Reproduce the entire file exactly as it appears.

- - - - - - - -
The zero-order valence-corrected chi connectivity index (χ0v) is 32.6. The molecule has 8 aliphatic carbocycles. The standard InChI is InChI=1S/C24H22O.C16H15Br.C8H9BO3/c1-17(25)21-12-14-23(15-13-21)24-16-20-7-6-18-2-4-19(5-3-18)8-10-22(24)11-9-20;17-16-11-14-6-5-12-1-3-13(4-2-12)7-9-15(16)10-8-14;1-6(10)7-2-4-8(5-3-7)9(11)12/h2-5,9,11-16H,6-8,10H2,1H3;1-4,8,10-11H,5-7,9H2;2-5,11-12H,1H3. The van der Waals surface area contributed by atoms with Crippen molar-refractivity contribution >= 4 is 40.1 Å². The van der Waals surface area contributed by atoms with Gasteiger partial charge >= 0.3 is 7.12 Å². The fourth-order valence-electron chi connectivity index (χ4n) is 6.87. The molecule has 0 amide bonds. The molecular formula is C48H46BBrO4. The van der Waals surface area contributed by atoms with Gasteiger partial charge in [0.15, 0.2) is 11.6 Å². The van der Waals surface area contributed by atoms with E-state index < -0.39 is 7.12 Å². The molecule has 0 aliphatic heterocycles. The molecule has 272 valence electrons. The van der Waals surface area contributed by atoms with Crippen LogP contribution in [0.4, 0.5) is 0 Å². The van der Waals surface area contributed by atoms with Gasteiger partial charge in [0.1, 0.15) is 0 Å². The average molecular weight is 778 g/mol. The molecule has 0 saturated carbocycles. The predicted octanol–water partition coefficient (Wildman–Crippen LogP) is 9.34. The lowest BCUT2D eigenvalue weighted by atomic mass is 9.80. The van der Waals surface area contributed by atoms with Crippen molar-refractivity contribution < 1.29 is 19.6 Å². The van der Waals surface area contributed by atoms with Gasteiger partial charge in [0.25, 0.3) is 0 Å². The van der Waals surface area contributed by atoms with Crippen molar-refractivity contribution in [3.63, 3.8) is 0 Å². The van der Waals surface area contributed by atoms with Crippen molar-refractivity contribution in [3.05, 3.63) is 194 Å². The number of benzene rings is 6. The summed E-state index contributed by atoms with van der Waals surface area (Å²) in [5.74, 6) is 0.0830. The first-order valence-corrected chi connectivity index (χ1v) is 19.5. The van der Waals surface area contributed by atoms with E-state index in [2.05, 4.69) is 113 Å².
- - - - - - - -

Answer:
The zero-order valence-corrected chi connectivity index (χ0v) is 32.6. The molecule has 8 aliphatic carbocycles. The standard InChI is InChI=1S/C24H22O.C16H15Br.C8H9BO3/c1-17(25)21-12-14-23(15-13-21)24-16-20-7-6-18-2-4-19(5-3-18)8-10-22(24)11-9-20;17-16-11-14-6-5-12-1-3-13(4-2-12)7-9-15(16)10-8-14;1-6(10)7-2-4-8(5-3-7)9(11)12/h2-5,9,11-16H,6-8,10H2,1H3;1-4,8,10-11H,5-7,9H2;2-5,11-12H,1H3. The van der Waals surface area contributed by atoms with Crippen molar-refractivity contribution >= 4 is 40.1 Å². The van der Waals surface area contributed by atoms with Gasteiger partial charge >= 0.3 is 7.12 Å². The fourth-order valence-electron chi connectivity index (χ4n) is 6.87. The molecule has 0 amide bonds. The molecular formula is C48H46BBrO4. The van der Waals surface area contributed by atoms with Gasteiger partial charge in [0.15, 0.2) is 11.6 Å². The van der Waals surface area contributed by atoms with E-state index < -0.39 is 7.12 Å². The molecule has 0 aliphatic heterocycles. The molecule has 272 valence electrons. The van der Waals surface area contributed by atoms with Crippen LogP contribution in [0.4, 0.5) is 0 Å². The van der Waals surface area contributed by atoms with Gasteiger partial charge in [0.1, 0.15) is 0 Å². The average molecular weight is 778 g/mol. The molecule has 0 saturated carbocycles. The predicted octanol–water partition coefficient (Wildman–Crippen LogP) is 9.34. The lowest BCUT2D eigenvalue weighted by atomic mass is 9.80. The van der Waals surface area contributed by atoms with Crippen molar-refractivity contribution < 1.29 is 19.6 Å². The van der Waals surface area contributed by atoms with Gasteiger partial charge in [0.25, 0.3) is 0 Å². The van der Waals surface area contributed by atoms with Crippen molar-refractivity contribution in [3.63, 3.8) is 0 Å². The van der Waals surface area contributed by atoms with Crippen molar-refractivity contribution in [3.05, 3.63) is 194 Å². The number of benzene rings is 6. The summed E-state index contributed by atoms with van der Waals surface area (Å²) in [5.74, 6) is 0.0830. The first-order valence-corrected chi connectivity index (χ1v) is 19.5. The van der Waals surface area contributed by atoms with E-state index in [2.05, 4.69) is 113 Å².